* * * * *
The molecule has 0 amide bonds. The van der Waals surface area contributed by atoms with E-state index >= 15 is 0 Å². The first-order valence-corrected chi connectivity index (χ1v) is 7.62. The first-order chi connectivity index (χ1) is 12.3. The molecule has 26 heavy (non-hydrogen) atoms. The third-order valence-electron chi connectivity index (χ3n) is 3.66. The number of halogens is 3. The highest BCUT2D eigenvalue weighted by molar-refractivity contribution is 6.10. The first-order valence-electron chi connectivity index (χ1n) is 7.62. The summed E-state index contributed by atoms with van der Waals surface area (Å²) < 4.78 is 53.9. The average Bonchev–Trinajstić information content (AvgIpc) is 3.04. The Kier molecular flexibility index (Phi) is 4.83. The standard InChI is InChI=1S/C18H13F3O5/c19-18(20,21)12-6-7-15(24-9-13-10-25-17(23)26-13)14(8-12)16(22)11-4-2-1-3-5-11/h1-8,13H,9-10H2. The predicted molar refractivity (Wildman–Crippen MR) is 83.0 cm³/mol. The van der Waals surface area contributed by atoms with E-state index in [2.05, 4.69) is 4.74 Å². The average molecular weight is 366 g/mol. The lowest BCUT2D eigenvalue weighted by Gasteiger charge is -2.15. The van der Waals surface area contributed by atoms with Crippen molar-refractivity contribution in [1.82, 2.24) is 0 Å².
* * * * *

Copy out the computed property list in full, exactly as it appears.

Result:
The molecule has 0 amide bonds. The van der Waals surface area contributed by atoms with E-state index >= 15 is 0 Å². The first-order valence-corrected chi connectivity index (χ1v) is 7.62. The first-order chi connectivity index (χ1) is 12.3. The molecule has 26 heavy (non-hydrogen) atoms. The third-order valence-electron chi connectivity index (χ3n) is 3.66. The number of halogens is 3. The highest BCUT2D eigenvalue weighted by molar-refractivity contribution is 6.10. The first-order valence-electron chi connectivity index (χ1n) is 7.62. The summed E-state index contributed by atoms with van der Waals surface area (Å²) < 4.78 is 53.9. The average Bonchev–Trinajstić information content (AvgIpc) is 3.04. The Kier molecular flexibility index (Phi) is 4.83. The standard InChI is InChI=1S/C18H13F3O5/c19-18(20,21)12-6-7-15(24-9-13-10-25-17(23)26-13)14(8-12)16(22)11-4-2-1-3-5-11/h1-8,13H,9-10H2. The predicted molar refractivity (Wildman–Crippen MR) is 83.0 cm³/mol. The van der Waals surface area contributed by atoms with E-state index in [2.05, 4.69) is 4.74 Å². The average molecular weight is 366 g/mol. The lowest BCUT2D eigenvalue weighted by Gasteiger charge is -2.15. The van der Waals surface area contributed by atoms with Crippen molar-refractivity contribution in [1.82, 2.24) is 0 Å².